You know the story: Girl hits puberty, girl reads too many fashion magazines, girl hates her body. It doesn’t matter if the girl is as slender as a broomstick or as voluminous as a small automobile— it’s practically inevitable that she will loathe her body. The statistics for eating disorders in the United States are so high you’d think they were contagious, and dieting is perceived as simply part of becoming a woman. The media are the likeliest culprits; the entertainment industry continues to uphold preposterous standards of beauty while subtly— and not so subtly— deriding normal body types. The newest fad is to use fat suits to turn skinny actors into fat actors. Sadly enough, although they are a blatant technique of ridiculing obesity, they are perfectly acceptable to American society. Some day fat suits may be seen for what they are— a cousin to the blackface makeup white actors used to don to impersonate black people.
The media aren’t going to change their tune anytime soon. Advertisers are making a load of money off our body anxiety— from cellulite cream to diet pills, they’ve got us by our pocketbooks. We have been duped into thinking that the only we can be successful and attractive is to be 5’10’’ and 115 pounds. If there is going to be a revolution, it has to start with us. Not only do we need to boycott the diet industry, we need to reconfigure the way we think and talk about our bodies. No more swapping thigh-disparaging comments with the girls or letting our self-esteem be dictated by the scale. We need to be proud of our imperfect selves, and we need to tell our stories.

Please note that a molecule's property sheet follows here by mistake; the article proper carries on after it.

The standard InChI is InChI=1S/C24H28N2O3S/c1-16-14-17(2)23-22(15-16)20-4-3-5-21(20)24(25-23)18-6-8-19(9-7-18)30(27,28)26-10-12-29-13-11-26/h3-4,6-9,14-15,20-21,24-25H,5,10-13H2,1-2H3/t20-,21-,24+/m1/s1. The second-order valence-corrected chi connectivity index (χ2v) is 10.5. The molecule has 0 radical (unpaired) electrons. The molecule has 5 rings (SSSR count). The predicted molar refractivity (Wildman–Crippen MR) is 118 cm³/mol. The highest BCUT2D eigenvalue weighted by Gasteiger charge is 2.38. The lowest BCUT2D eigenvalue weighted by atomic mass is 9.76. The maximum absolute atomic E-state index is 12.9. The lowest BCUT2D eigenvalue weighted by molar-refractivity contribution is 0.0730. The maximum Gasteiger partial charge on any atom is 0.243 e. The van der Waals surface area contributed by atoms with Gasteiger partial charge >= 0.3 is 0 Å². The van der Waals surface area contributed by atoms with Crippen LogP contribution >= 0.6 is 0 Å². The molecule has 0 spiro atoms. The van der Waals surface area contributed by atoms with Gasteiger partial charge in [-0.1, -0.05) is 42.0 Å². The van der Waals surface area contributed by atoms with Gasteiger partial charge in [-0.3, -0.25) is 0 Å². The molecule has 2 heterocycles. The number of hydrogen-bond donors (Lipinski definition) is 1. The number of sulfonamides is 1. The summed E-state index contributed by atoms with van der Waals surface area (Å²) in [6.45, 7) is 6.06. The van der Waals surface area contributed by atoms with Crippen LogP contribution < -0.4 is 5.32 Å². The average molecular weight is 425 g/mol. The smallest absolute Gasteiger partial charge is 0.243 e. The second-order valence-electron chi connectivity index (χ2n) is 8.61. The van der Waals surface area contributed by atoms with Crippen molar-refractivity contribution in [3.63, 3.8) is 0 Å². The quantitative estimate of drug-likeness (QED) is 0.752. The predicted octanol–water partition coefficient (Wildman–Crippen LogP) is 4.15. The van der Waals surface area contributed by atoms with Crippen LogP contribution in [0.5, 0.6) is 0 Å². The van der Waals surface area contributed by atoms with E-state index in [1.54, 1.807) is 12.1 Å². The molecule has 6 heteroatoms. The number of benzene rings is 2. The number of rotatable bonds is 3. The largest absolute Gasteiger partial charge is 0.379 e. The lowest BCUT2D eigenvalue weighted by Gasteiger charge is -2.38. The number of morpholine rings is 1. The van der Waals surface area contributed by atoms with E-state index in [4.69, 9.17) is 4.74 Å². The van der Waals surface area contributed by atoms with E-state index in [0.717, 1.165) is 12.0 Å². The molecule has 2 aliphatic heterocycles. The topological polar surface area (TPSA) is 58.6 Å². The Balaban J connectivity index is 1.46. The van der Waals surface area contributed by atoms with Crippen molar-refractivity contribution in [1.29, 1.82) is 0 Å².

My story is pretty common. I’m an intelligent, self-assured feminist. I write decent poetry, I sing in gospel choir and I am nice to my mother. Although I’ve done some crummy things in my life, I reckon I could be described as a nice girl. And I’ve spent the greater part of my life positively despising my body.
At a startlingly young age, I was socialized to believe that the superlative body is a slender one. I can only guess it was the combination of too much television and my sisters’ “Seventeen” magazines lying around the house. I remember sitting on the toilet, probably just months after becoming potty-trained, and looking at my little-girl tummy. I held it in my hands, a fleshy lump of baby fat, and swore to myself I would never, ever look at it again. It was just too disgusting. By the second grade, I consciously attempted to diet, and continually compared my slightly chunky body to other girls’ bodies. I never forgot a rude comment about my chubbiness; I can still hear the bitchy girl in third grade telling me that the reasons my boobs were bigger than hers was because I was fatter.
Like millions of other self-conscious girls, when I became a teenager, my body hatred evolved into body abuse. During my sophomore year, propelled by my desire to wear a bikini on a class trip to Florida, I eschewed dieting for full-fledged bulimia. Thankfully, a friend figured me out and made me swear to never purge again. For the rest of my high school years, I chose the much healthier route of exercise to control my weight— though I never once felt comfortable with my body.